Spring-cleaning is officially underway in Madison Square Garden, where Phil Jackson christened his tenure as the New York Knicks’ president of basketball operations by dismissing Mike Woodson’s entire coaching staff Monday morning.
Like any post-winter purge, clearing out the dusty, outdated debris always comes easy.
The hard part is filling in what space remains. For Jackson and the Knicks, that means finding some way—any way—to keep Carmelo Anthony mounted on the living room mantle.
New York’s dilemma is, by now, crystal clear: Either extend Melo another max contract, thereby tethering your near-future fortunes to Anthony’s flawed star, or risk another lost year ahead of next summer’s free-agent class.
That assumes, of course, Jackson can even convince Anthony to buy in—to the triangle, a new coach, additional roster tweaks, all of it.
As Sports Illustrated’s Chris Mannix recently detailed, such a sacrifice might not seem so noble given another, more immediately gratifying option:
Which brings us to Anthony. No one knows what he is thinking. But the consensus is this: If Anthony wants to win, he goes to Chicago. He takes a little less money and one fewer year on his contract to play for a team that doesn't accept losing. He becomes option 1A alongside Derrick Rose, he buys into Tom Thibodeau's defense-first philosophy and he puts himself in a position to pick up a championship -- maybe two -- before he calls it a career.
Indeed, the Chicago Bulls have emerged as Jackson’s immediate threat on the Melo front, for reasons that are all too obvious, at this point: a prolonged championship pedigree, one of the game’s most respected coaches and—most important of all—a near-perfect supporting cast.
Contrastingly, Jackson’s appeal is certain to be of a more spiritual, sentimental bent: The chance for Melo to not only be part of the Knicks’ grand renaissance; but maybe—just maybe—to cement his status as a New York icon with one, badly needed banner.
Given Anthony’s polarizing presence, watching him walk wouldn’t necessarily harm Jackson’s unique cultural cachet. Such is the gain of being labeled a savior.
Surely fans would be willing to defer one more season for the sake of a truly clean slate—a pristine canvass on which Jackson can make his masterpiece.
At the same time, Jackson sounded wholly sincere when, during his introductory press conference on March 18, the triangle guru had this to say about Anthony’s basketball potential (via ESPN’s Ian Begley).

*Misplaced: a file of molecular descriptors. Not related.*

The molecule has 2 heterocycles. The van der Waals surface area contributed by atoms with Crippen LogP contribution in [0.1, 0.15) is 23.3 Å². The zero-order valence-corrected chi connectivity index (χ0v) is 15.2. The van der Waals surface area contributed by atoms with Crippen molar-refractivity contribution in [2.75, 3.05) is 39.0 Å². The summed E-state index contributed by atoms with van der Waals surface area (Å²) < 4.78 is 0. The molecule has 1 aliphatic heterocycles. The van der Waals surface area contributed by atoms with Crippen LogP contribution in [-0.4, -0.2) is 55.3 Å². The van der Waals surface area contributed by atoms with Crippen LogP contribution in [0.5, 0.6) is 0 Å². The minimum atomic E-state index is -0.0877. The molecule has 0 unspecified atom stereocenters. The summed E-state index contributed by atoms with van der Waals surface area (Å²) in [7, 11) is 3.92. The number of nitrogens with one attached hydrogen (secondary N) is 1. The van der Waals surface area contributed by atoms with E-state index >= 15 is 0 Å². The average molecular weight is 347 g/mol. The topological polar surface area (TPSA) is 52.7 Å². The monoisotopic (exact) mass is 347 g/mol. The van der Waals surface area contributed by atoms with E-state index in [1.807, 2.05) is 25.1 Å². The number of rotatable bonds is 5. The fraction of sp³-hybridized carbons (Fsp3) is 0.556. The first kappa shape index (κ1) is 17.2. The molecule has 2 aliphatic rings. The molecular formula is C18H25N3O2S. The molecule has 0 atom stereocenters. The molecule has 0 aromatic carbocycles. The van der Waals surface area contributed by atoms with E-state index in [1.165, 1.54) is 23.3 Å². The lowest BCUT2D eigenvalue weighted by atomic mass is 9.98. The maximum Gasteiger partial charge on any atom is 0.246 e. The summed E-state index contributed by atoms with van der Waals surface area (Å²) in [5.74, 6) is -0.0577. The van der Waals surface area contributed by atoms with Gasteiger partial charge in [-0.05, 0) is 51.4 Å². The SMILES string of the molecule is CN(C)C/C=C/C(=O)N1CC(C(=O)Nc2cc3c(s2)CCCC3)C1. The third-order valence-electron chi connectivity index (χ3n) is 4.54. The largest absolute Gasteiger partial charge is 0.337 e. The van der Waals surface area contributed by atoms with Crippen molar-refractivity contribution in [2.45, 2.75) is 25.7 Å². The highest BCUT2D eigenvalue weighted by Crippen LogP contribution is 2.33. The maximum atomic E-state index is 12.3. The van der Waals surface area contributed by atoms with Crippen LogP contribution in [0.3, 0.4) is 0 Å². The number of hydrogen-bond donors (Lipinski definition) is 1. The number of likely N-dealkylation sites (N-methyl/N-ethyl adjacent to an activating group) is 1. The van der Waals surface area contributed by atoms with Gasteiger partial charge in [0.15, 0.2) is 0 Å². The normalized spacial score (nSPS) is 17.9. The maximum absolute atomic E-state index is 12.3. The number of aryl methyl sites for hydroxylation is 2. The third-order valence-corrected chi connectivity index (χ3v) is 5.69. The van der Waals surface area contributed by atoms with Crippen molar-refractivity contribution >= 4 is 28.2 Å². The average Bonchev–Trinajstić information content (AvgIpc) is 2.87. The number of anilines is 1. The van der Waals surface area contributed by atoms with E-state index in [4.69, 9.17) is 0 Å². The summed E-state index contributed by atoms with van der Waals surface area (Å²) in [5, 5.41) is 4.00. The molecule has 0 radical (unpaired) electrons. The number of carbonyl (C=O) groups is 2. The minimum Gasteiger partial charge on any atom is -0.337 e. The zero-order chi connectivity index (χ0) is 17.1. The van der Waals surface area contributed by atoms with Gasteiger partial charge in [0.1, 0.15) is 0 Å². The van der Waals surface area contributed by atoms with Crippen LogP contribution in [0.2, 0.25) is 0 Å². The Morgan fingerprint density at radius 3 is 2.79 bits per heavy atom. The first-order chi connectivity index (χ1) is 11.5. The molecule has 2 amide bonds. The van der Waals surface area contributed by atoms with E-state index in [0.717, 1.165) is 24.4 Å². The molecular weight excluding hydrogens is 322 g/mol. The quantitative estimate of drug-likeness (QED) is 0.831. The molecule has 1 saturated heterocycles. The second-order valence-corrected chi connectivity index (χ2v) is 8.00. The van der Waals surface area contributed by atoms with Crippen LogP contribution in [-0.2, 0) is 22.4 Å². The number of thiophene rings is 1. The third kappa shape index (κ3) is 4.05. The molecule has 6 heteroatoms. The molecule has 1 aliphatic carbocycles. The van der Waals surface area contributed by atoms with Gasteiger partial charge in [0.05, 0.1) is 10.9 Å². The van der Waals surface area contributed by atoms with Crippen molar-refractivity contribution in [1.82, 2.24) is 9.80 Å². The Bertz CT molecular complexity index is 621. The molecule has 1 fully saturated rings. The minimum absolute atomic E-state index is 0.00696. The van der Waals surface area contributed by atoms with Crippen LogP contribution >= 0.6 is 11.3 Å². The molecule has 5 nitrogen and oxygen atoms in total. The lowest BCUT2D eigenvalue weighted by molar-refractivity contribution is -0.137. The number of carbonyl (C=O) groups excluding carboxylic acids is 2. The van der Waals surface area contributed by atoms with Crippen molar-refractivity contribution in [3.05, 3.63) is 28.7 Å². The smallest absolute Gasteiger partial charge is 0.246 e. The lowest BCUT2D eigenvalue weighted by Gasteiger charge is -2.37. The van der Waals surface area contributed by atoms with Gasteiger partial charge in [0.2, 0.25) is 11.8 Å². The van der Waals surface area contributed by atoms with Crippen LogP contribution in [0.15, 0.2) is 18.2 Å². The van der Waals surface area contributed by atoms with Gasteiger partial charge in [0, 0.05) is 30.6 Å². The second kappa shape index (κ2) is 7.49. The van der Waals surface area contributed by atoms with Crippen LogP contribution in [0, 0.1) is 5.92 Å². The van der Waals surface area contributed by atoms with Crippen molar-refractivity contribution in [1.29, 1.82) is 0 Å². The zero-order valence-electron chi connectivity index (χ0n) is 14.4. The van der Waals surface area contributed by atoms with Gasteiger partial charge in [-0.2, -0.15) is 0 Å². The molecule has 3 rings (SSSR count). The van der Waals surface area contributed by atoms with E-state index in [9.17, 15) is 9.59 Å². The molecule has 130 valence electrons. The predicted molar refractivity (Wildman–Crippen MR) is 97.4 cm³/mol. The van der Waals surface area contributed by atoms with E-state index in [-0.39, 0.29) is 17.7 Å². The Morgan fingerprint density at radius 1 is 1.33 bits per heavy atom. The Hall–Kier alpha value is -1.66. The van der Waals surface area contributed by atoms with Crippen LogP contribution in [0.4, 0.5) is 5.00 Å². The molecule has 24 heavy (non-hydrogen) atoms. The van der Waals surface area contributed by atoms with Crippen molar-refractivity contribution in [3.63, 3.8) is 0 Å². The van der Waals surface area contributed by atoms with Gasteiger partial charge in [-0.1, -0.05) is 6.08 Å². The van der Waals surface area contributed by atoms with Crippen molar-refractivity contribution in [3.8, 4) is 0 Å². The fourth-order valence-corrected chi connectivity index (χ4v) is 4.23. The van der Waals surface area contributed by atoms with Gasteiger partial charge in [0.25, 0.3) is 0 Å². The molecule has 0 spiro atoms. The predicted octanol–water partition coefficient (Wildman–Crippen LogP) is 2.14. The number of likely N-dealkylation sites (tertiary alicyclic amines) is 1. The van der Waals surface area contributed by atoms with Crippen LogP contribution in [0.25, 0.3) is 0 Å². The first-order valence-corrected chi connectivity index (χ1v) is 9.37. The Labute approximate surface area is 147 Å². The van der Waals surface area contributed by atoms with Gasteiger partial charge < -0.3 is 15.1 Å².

I think there are a number of things I see Carmelo doing as he moves forward. And I think I was on record saying a year ago that I think Carmelo, as great a player as he is, still has another level he can go to. And I hope together, with the team we create, he can get there.
“Another level” meaning, presumably, within the framework of whatever offensive system the Knicks choose to adopt.
Given New York’s growing interest in Steve Kerr as the team’s next head coach, it doesn’t take a room full of Red Auerbachs to deduce what Jackson has in mind.
That Anthony paints a picture of a perfect triangle cog isn’t hard to appreciate: His wing-bound skill set harkening to a deadlier, more refined—if less athletic—Scottie Pippen.
But while some see in Jackson’s stubborn insistence on a bygone system as a potential nonstarter for Melo’s iso-designs, such cynicism ignores a simple fact: Anthony would be just as hamstrung playing second fiddle to Derrick Rose.
What this will all come down to, then, is a kind of calculus of desperation.
On the one hand you have Melo: Desperate to win, yes, but also desperately aware of how he’s perceived beyond mere questions of statistical legacy.
As the only ring-less member of the 2003 draft-day elite—LeBron James, Dwyane Wade and Chris Bosh all having teamed up for titles—Melo missing this year's playoffs rang particularly painful, as he relayed to Peter Botte of the New York Daily News:
You know, I’ve never once said I wanted to leave. I always said that I wanted to explore my options, I wanted to see what’s out there. At this very moment, today and then next week, it’s really going to be hard for me to even think about anything else besides just kind of recapping this season...For me, it’s embarrassing. I can’t even put that into words. I can’t even describe the feeling —the last couple of nights just staying up all night trying to figure out what happened, what went wrong.
The musings of a man more concerned with stats than how he's remembered, those are not.
On the other hand, Phil Jackson: someone who’d feign having never heard the word desperation, let alone put it into practice. His legacy likely brokered its own book deal. Jackson’s challenge is less about simply keeping Melo on New York’s chessboard than it is convincing him the forthcoming tactics are sound enough to snag a title—that he’ll be the one to corner the queen.
In the end, the win-win is Jackson’s and Jackson’s alone. Whether Melo swears fealty or flees, it’s around the mind and musings of the Zen Master that Knicks fans will rally.
Anthony, meanwhile, must weigh legacy and loyalty, roots and rings, banners and boos—an unenviable position, to be sure, and a confusing one at that.
Which is why the Knicks can rest a little easier knowing that when all’s said and done they have an all-time teacher there to guide the seeker.